Payment practices report

June 2021: Use of credit insurance on the rise

The Atradius Payment Practices Barometer is an annual survey that assesses business payment behaviour throughout the world. The survey explores a range of topics including payment terms, payment delays, credit sales, and DSO (Days Sales Outstanding), results of which provide a good indication of outlook for businesses in China.

Hong Lin,

Country Manager for China commented on the report

For the majority of the businesses we spoke to in China, trade credit was used as a sales tool to encourage repeat business with established customers and to attract prospects. As China grows its domestic market over the

coming months, it will be interesting to see how this may be reflected in percentage of businesses offering credit and, correspondingly, those who will proactively manage customer credit risk through the use of credit insurance.

Introduction

Compared to peers across Asia, more businesses in China anticipate using trade credit insurance over the coming months. This is likely to be a reflection of an increased appetite for trading on credit with B2B customers over the coming months.

The Atradius Payment Practices Barometer provides us with the

valuable opportunity to hear directly from businesses how they are coping with changed trading and economic circumstances caused by the pandemic. The survey questionnaire was completed by Chinese businesses during Q2 2021, a full year after the World Health Organisation declared Covid-19 a global pandemic.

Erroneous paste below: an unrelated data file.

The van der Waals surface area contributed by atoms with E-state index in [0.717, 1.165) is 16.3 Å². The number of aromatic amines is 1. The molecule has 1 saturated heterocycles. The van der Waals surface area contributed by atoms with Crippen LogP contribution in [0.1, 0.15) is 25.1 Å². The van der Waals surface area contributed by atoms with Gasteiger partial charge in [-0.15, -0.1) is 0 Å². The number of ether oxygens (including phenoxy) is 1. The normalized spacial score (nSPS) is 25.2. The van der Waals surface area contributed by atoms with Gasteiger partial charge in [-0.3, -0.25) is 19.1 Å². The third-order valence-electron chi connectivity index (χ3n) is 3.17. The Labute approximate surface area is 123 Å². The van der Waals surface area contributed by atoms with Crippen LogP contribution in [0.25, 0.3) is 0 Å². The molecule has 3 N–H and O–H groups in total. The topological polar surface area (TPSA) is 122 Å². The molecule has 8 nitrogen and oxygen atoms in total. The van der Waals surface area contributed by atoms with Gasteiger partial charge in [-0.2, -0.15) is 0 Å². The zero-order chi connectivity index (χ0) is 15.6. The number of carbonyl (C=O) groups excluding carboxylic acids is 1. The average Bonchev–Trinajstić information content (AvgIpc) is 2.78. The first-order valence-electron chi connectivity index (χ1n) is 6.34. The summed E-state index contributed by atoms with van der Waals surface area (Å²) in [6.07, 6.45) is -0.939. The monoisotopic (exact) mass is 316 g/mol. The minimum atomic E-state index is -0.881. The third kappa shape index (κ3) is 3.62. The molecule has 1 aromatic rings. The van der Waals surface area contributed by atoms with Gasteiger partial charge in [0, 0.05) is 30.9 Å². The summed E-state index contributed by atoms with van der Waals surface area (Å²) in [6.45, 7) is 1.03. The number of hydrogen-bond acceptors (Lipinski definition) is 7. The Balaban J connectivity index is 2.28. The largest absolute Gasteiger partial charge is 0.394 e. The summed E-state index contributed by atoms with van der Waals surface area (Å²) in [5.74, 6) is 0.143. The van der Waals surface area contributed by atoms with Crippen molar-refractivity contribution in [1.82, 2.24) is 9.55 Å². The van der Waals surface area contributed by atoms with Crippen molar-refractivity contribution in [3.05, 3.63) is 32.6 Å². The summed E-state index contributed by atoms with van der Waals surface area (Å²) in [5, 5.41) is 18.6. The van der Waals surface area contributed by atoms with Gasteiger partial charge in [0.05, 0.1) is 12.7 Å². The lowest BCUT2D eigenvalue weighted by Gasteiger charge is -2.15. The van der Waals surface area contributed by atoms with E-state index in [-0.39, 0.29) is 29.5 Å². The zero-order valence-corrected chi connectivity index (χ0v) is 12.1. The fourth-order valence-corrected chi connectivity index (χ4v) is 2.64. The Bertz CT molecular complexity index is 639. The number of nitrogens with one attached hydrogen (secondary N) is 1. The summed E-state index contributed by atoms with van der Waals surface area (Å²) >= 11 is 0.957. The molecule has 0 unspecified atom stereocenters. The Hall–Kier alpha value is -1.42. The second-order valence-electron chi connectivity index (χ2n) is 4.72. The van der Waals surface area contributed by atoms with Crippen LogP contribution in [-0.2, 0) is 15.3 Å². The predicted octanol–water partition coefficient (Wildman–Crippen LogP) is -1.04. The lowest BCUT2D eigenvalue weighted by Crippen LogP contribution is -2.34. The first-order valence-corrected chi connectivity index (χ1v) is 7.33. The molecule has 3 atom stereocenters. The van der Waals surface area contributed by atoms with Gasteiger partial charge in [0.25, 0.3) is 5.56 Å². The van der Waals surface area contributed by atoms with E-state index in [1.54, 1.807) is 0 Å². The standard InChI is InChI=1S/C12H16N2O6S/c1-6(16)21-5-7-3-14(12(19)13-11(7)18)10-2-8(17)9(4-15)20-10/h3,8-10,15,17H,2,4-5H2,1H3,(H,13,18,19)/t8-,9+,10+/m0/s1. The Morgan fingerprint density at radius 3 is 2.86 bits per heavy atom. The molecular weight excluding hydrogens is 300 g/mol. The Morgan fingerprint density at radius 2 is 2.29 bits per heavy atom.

Key takeaways from the report

Our survey highlights that the willingness of Chinese businesses to offer trade credit as part of their invoice payment terms is a reflection of sales strategies that actively seek to retain repeat business and attract new customers. The average invoice payment terms offered by the businesses we polled in China was 67 days, far longer than the 54-day average for Asia as a whole. Although liberal invoice payment terms may give businesses a competitive

edge, care should be taken to protect accounts receivable from this increased risk of late payments or bad debt. To help them keep DSO (Days Sales Outstanding) levels stable, over half of the Chinese businesses surveyed told us they plan to use credit insurance. This point to a strong focus towards enhanced credit management practices seeking to minimise trade credit risk, protect cash flow and profit, as well as create potential for business growth.

Key survey findings for China

  • Businesses polled in China transacted more than half of all B2B sales were on credit over the past year.
  • During the pandemic, credit management costs increased.
  • Payment terms offered by Chinese businesses are longer than Asia average, most often reflecting company standards.
  • Chinese businesses anticipate improvement in business performance due to domestic economic rebound over the coming months.
  • Use of trade credit insurance on the rise on the market.

Interested in getting to know more?

For a complete overview of the payment practices in China and in the local agri-food, chemicals/pharma and

ICT/electronics industries, please download the complete report.

If you have any questions about protecting your receivables send us a message so we can try and address your specific needs.

Share this article